In today's blog post, we'll delve into the world of Protective Styling and Low Manipulation Styling which I touched on in my previous post, Lemons into Lemonade. We'll explore the distinctions between the two, the advantages and disadvantages they offer, provide examples of each style type, and offer tips on how to properly care for your hair before, during, and after these styling methods. Get ready to learn all about these hair-saving techniques and how they can promote healthy hair growth. Let's dive in!
What is Protective Styling?
In a nutshell, Protective Styling involves keeping the ends of the hair tucked away to prevent breakage and promote length retention. It's important to note that hair is constantly growing, but without proper protection, the length isn't retained due to breakage. By implementing Protective Styles, the fragile ends are safeguarded, allowing for healthier hair growth.
What is Low Manipulation Styling?
A Low Manipulation Style is a hairstyle that helps to minimize the urge to constantly touch and manipulate our hair. People with natural and curly hair often struggle with the Hand in Hair Syndrome. This excessive manipulation can lead to frizz, split ends, and breakage. By opting for Low Manipulation Styles, we can reduce the temptation to constantly fuss with our hair and allow it to thrive undisturbed. These styles help promote healthier hair by minimizing excessive handling and manipulation.
Some Low Manipulation Styles can also be Protective, while others may not fulfill both requirements. For instance, a bun with the ends tucked in can be considered both Low Manipulation and Protective. However, a messy bun might be Low Manipulation but not necessarily Protective. Similarly, braids with tucked-in ends can be both Protective and Low Manipulation, but continuously changing styles may not be classified as Low Manipulation, even if it provides some level of protection.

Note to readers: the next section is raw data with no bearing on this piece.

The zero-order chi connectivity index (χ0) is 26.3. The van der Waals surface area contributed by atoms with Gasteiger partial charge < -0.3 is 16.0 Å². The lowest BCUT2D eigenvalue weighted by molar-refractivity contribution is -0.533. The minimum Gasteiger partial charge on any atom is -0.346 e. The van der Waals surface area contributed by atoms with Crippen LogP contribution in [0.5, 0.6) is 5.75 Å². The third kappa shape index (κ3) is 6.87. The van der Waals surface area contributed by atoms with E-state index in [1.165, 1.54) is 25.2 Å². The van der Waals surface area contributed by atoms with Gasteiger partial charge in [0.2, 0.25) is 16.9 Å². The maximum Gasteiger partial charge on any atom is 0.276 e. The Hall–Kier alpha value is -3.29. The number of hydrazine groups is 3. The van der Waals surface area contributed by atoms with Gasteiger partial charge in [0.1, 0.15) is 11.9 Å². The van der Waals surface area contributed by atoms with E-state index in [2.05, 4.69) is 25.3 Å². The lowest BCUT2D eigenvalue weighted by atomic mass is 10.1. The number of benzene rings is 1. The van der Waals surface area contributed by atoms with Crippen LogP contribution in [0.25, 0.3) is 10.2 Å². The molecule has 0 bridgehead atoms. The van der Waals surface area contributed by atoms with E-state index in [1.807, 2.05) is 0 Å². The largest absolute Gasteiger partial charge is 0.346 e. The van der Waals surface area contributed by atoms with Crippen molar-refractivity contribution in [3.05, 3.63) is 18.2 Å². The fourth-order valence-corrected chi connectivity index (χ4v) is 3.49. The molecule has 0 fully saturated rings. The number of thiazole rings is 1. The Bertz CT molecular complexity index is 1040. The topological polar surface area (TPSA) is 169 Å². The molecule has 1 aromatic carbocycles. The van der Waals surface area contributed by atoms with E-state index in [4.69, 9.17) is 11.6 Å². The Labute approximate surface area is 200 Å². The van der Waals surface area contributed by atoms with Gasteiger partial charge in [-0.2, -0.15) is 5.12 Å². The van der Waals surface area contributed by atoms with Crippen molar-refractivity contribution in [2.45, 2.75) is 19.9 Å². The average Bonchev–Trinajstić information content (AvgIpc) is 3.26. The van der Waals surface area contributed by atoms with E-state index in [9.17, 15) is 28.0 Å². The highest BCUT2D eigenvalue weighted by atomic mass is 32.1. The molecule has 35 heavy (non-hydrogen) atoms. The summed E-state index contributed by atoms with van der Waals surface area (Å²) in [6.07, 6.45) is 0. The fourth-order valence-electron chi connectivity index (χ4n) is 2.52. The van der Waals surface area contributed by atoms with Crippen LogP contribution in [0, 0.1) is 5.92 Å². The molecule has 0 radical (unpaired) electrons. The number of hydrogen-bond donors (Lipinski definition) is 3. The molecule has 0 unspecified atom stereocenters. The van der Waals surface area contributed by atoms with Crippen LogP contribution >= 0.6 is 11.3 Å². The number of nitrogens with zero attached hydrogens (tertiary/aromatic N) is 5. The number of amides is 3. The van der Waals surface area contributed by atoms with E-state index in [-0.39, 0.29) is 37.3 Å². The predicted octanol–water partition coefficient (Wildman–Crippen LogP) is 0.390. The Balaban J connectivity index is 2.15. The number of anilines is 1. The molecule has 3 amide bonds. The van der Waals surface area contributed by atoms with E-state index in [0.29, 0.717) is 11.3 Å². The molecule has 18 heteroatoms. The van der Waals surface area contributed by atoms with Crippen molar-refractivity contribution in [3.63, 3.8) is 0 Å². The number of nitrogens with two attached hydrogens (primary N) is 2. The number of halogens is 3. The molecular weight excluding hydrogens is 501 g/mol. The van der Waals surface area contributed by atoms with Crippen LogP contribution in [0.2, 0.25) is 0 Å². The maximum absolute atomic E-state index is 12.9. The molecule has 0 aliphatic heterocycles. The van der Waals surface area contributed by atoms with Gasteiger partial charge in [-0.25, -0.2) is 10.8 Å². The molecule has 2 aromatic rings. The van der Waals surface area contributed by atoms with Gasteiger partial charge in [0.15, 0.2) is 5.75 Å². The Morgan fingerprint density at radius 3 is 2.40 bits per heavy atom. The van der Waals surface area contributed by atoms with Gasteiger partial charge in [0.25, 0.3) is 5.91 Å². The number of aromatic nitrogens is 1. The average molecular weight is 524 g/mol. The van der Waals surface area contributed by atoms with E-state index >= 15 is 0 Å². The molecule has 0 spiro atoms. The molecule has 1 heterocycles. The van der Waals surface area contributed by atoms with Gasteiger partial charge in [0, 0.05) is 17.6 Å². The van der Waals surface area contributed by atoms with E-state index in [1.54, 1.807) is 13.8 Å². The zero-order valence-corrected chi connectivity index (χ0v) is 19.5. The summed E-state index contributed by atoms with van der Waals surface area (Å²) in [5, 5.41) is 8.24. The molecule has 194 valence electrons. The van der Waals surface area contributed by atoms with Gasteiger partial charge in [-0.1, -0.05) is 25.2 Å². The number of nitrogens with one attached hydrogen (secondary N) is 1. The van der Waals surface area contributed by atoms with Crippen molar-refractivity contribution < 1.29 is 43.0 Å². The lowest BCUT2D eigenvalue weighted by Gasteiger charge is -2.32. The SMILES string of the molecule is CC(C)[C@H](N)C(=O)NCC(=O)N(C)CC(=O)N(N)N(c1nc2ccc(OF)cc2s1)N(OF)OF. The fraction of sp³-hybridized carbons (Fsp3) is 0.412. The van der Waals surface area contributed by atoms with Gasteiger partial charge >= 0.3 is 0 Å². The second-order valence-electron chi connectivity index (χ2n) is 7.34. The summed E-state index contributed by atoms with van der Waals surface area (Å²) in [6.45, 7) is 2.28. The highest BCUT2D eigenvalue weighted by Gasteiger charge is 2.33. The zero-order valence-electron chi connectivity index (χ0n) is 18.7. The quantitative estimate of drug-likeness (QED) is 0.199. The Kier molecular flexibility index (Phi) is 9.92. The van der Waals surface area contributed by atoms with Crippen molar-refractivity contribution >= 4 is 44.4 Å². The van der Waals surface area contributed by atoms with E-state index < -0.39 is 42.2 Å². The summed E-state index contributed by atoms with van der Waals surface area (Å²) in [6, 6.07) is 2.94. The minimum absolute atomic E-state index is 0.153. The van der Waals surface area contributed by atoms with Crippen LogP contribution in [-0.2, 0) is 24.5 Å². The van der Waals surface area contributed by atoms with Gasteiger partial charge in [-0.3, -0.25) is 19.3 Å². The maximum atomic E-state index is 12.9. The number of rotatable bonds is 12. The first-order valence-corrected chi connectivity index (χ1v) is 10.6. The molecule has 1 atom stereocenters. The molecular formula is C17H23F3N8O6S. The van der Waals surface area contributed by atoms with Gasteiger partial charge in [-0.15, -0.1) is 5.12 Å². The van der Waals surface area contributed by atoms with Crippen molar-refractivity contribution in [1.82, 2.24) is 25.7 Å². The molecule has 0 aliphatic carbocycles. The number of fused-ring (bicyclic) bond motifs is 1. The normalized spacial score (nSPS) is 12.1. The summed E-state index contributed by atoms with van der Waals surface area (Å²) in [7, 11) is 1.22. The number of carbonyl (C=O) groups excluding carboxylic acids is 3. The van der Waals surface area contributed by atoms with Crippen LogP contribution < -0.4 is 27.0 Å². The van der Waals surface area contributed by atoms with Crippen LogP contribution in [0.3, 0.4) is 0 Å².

Benefits and Downsides of Low Manipulation and Protective Styling
There are several benefits of Low Manipulation and Protective Styling, some of which I've already alluded to.
1. Promotes damage reduction by significantly reducing the overall friction of the hair strand.
2. Opens up new style possibilities, kicking us out of a Wash n Go rut.
3. Gives a bit of time back (in the morning and/or what would normally be Wash Day)
1. Promotes length retention by reducing the friction of the ends of the hair strand.
2. Often increases scalp accessibility, making it easier to apply scalp oils and treatments.
3. Opens up new style possibilities, kicking us out of a Wash n Go rut.
4. Gives a bit of time back (in the morning and/or what would normally be Wash Day)
1. It can be quite time-consuming to put your hair into these Styles, depending on the one that you choose.
2. When I frequently put my hair into Protective Styles, you can find yourself missing your curls! Although I knew that Protective Styling would help me achieve my hair goals, sometimes it was a little difficult to stay the course. To mitigate this, I would insert a week of Wash n Gos into my rotation just to mix things up and take the opportunity to appreciate all of my hard work!